By Vassar Quarterly

African Americans in Germany

I have just finished reading “A Breath of Freedom: African American GIs in Germany” [winter 2010], which discussed Germany’s supposed progressiveness in the area of racial equality during the 1950s and 1960s, compared to the U.S. I lived in Heidelberg, Germany, during the 1968/69 academic year and was a student at Heidelberg University at the time. I noticed that black students from various African countries who attended the university seemed to be treated as equals with the other students there. Sadly, however, the situation for African American servicemen stationed in Heidelberg was quite different. Although my Army husband and I (who are both white) were easily able to obtain rental housing in Heidelberg, the German locals refused to rent to the African Americans in his work group so they had to commute from the small towns surrounding the city. I experienced another layer of prejudice when my husband and I tried to gain entrance to a popular Heidelberg nightclub one evening; we were told by the employee at the door that I could come in but my husband could not.  When I asked why, he said it was because I was German (actually, I only look German) but my husband was obviously American and they didn't want Americans there.  

The U.S. still has work to do in bringing equality to all. Nevertheless, I am convinced that we are further along in that regard than just about any other country. I recall that during my Vassar graduation weekend there was a guest speaker in the Chapel service who said something that has stayed with me through the years. He remarked, “Some people hate bad more than they love good.” I hope that we would all use what's going right with this country as inspirational springboards for making things even better rather than complaining about past injustices.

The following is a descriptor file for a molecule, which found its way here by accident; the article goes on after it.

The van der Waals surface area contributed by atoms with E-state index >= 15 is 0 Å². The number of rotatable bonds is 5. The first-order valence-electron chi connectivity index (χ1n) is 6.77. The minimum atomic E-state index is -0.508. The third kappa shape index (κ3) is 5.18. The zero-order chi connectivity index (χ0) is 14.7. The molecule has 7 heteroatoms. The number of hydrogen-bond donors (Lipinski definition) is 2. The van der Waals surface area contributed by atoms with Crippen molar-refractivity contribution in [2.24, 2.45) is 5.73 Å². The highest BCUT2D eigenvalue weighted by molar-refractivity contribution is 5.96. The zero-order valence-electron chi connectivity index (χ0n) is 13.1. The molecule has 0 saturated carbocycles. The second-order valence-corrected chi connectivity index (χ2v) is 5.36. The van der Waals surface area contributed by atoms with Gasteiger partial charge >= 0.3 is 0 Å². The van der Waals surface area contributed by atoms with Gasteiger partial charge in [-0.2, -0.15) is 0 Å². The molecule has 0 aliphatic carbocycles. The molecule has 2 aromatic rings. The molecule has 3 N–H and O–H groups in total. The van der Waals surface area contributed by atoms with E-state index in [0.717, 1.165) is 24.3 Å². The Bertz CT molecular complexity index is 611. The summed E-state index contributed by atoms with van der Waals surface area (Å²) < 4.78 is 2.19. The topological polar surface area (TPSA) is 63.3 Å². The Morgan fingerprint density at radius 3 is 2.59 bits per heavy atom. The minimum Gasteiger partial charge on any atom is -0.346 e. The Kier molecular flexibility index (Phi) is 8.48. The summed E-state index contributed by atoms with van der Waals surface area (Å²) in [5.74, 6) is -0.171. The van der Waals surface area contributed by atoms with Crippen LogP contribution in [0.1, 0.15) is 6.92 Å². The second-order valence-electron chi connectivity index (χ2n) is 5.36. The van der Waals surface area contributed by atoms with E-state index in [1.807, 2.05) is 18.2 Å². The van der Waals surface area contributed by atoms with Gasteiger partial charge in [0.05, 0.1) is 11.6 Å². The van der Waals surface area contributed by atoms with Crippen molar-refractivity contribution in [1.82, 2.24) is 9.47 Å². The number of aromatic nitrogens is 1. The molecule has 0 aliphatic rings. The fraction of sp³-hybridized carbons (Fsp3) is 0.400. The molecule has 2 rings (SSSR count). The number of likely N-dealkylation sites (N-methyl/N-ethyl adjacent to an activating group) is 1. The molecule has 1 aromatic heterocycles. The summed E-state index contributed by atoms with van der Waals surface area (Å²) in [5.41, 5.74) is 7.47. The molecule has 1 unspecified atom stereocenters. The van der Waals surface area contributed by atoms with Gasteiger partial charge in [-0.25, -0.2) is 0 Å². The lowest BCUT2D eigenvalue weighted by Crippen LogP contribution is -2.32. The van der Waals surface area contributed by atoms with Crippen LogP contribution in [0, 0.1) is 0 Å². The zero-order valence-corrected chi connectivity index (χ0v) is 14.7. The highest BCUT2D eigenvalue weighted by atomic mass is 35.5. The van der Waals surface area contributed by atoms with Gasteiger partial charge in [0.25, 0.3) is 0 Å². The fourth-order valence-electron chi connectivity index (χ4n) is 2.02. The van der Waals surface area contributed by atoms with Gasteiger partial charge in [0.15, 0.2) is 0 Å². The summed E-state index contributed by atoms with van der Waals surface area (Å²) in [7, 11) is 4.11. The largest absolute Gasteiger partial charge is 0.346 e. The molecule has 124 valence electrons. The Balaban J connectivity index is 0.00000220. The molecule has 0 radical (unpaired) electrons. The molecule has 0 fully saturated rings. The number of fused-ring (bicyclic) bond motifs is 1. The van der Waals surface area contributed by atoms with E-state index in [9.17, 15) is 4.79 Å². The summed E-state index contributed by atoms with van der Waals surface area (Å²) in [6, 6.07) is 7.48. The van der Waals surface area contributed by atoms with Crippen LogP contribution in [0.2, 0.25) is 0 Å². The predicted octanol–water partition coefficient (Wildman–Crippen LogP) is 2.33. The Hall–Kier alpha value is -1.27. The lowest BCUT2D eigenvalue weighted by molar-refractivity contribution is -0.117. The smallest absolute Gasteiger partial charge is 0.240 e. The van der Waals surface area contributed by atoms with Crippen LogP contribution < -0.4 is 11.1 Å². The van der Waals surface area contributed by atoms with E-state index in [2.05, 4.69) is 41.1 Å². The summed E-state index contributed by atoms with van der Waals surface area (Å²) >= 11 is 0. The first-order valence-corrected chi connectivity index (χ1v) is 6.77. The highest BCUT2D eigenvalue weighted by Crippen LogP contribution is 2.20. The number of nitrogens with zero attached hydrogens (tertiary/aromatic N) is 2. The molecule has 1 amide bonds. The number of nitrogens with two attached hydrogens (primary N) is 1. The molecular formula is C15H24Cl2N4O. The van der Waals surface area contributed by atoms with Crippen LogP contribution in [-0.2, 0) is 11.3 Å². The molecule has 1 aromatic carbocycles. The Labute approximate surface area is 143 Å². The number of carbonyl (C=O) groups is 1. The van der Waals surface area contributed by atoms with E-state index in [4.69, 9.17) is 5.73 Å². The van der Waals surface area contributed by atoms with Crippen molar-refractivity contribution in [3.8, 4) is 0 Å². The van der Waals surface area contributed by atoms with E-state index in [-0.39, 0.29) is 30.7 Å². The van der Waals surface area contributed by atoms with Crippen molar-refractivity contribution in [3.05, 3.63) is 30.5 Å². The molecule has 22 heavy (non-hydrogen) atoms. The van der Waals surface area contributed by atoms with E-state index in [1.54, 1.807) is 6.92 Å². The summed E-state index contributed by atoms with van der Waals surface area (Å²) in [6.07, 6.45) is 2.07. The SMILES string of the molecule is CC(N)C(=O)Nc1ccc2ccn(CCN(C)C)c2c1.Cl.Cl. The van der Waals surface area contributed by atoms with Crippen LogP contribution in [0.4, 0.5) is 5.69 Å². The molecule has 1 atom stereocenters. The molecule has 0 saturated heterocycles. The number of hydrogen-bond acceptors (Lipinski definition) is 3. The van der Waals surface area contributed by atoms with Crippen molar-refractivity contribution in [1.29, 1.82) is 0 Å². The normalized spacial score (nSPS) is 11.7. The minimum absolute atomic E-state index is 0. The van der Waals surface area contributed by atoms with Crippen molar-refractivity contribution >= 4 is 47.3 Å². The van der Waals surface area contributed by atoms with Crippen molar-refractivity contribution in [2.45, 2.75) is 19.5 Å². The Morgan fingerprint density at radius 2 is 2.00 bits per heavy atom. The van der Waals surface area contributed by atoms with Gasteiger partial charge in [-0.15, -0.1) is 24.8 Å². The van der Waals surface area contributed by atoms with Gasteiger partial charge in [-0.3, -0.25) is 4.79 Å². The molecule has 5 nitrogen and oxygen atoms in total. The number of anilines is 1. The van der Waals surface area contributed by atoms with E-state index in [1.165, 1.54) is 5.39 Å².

Ann Howard Pasiuk ’70
Placerville, California

Ecology is Science

I just finished reading the fall 2010 issue of the Quarterly and find myself wishing there was more of a presence of other (non-lab) science grads at Vassar. I know that natural sciences is not what Vassar is known for, but I can't imagine I'm the only Vassar grad who has gone on to work in ecology.

Rebecca Lewison, Ph.D. ’93
San Diego, California

Editor’s note: Rebecca Lewison is a conservation ecologist at San Diego State University. Her research focuses primarily on the accidental entanglement in fishing lines of long-lived, air-breathing vertebrates, including sea turtles, seabirds, and marine mammals.

Memories of the Dutch

I enjoyed the “Last Page” piece on the Mug Rats by Ian Heller ’90 [winter 2010]. When I was at Vassar, the New York State drinking age was 18 and the college was not yet co-ed. Our version of the Mug was a nearby bar, the Dutch Cabin. It had a fireplace, some comfy chairs, a few tables with enough light for studying, and a bartender who was a brother to us all. Men whose attentions were not reciprocated were politely invited to take another seat. I remember one occasion when a man was less politely invited to seek another bar. One night my real brother had driven from more than an hour away to visit me for dinner. While we were chatting at the Dutch, an unexpected storm began piling on the snow. We were worried about my brother’s drive home. The bartender kindly offered the couch in his apartment. One of my many great memories of the Dutch.

Wendy Knickerbocker ’70
Castine, Maine

Access for the Disabled

I’m always very interested to read the Vassar Quarterly. As someone who has been actively involved in disability rights for years (personally and professionally since my college days) I was very excited to see the cover of the “Access” issue [winter 2010]. You can imagine my disappointment when the cover story about access and diversity failed to have any mention of persons with disabilities. Surely there must be students and faculty with disabilities who are adding to the diverse environment that is Vassar.

William D. Goren ’82
Chicago, Illinois 

Editor’s Note: There are, indeed, many students and faculty members with disabilities who are thriving at Vassar. We regret that we did not include this important constituency in our coverage. Read more about what Vassar’s Office of Disability and Support Services is doing to ensure that disabled students have equal access and opportunity to academic courses, programs, and activities of the college.